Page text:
Ary and The Secret of Seasons Review

Indie titles have brought about a resurgence of 3D platformers, making it a great time for fans of the genre. However, Ary and The Secret of Seasons fails to meet expectations despite the favorable state of the genre.
Ary and The Secret of Seasons appears to be inspired by A Hat In Time, with a similar style of gameplay. However, the game’s potential is overshadowed by a multitude of problems.

Ary and The Secret of Seasons
Developer: eXiin, Fishing Cactus
Publisher: Modus Games
Platforms: Windows PC (reviewed), Nintendo Switch, PlayStation 4, Xbox One
Release Date: September 1st, 2020
Players: 1
Price: $39.99 

Although it has its imperfections, the narrative of Ary and The Secret of Seasons is intriguing enough to capture one’s interest initially. The game is predominantly a fantasy fairytale, and it commences with Ary reading a tale to her plush toy. The story recounts how an evil sorcerer plunged the world into turmoil, and how the Legendary Warrior thwarted his plans.
Ary is facing a similar predicament where red crystals are descending from the sky, causing chaos in the seasons. The Guardians of the Seasons have summoned a meeting, but Ary’s father, who is the Guardian of Winter, is mourning the loss of his son and apprentice, Flynn. Flynn has disappeared, and it is believed that he has passed away.
Ary’s attempts to disguise herself by cutting her hair and borrowing her brother’s clothes were unsuccessful due to her father’s refusal and her brother’s absence. However, she managed to obtain her father’s season orb and joined forces with the other guardians. Together, they embarked on a mission to recover the remaining orbs that had been stolen by a masked individual with the intention of resurrecting an evil mage who had been sealed away.
The story is quite campy and enjoyable for those who appreciate that style, which I happen to. However, without giving away any spoilers, the plot takes a sudden and unexpected turn towards the end. This results in more uncertainties than resolutions, and while it may be setting up for a sequel, it left me questioning the necessity of the game’s events.
Ary is the protagonist of a classic 3D action platformer that takes players on a thrilling journey through the magical world of Valdi. Armed with her sword and acrobatic skills, Ary battles her way through various challenges and obstacles. Throughout her adventure, she encounters a diverse range of characters, such as Prince Crocus, the Guardian of Summer Dagdann, and many more.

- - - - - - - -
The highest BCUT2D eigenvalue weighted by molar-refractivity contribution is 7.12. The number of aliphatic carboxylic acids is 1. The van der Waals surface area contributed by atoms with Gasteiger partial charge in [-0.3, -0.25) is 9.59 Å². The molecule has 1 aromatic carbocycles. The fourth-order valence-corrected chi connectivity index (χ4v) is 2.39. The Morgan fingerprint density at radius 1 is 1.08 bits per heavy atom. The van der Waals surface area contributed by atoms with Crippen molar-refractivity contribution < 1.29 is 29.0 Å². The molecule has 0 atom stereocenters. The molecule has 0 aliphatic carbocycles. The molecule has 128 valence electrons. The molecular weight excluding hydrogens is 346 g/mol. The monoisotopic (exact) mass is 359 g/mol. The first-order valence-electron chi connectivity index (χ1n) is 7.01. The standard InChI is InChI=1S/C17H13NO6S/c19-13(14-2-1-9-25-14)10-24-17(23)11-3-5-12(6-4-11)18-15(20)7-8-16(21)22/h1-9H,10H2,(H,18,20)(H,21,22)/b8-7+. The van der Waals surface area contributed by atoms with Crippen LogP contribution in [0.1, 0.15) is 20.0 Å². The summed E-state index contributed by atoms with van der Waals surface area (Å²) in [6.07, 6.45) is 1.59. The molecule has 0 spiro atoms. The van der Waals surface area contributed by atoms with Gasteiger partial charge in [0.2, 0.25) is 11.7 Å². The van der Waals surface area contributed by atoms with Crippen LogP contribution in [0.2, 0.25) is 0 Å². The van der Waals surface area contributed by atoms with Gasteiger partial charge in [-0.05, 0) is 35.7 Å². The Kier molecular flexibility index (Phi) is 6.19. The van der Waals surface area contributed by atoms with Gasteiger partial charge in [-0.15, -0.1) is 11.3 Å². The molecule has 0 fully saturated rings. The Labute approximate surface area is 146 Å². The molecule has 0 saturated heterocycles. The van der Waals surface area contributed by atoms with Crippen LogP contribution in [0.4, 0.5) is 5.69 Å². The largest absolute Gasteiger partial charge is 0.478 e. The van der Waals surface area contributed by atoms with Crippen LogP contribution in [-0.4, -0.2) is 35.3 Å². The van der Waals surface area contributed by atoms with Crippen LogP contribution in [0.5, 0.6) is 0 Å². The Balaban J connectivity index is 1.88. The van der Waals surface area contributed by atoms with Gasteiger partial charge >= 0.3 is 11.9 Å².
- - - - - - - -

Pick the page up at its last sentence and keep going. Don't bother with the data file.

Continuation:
In terms of graphics, Ary and The Secret of Seasons is a mixed bag. While some aspects are impressive, others fall short. The animations of Ary herself are particularly noteworthy, with a great deal of attention paid to details such as her movements when interacting with levers or maintaining balance on unstable surfaces.
On the other hand, the non-playable characters lack depth and appear rigid. The synchronization of lip movements during spoken conversations is entirely inaccurate, and the majority of NPCs lack any idle animations except for occasional blinking. Ary stands out as an animated figure amidst a backdrop of lifeless objects.
The stage designs and scenery are imaginative, and the distinct visual style of each seasonal area ensures that it is easy to distinguish your location. While the non-playable characters may lack detail, the world design compensates for this with intricate ground clutter, textured walls, and ornate debris that contribute to a vibrant and dynamic environment.
Although enemies and bosses showcase impressive animations, a significant portion of the initial gameplay (particularly before obtaining the Spring and Autumn stones) involves conversing with non-playable characters.
The level design and pacing undergo a significant shift in the first half of the game. As you delve into the seasonal temples, the tediousness of delivery and fetch quests from the initial stages can be easily overlooked.
Similar to other adventure games, the initial tutorial phase of Ary introduces players to various mechanics, with limited combat at the beginning. The majority of the gameplay involves exploring Ary’s village, learning how to interact with objects, and eventually experimenting with the first season orb, Winter.
Although Ary and The Secret of Seasons was announced at Gamescom 2018, it is unclear what has happened in the two years since. Unfortunately, the game is plagued by frequent bugs and problems that detract from the overall quality of the gameplay.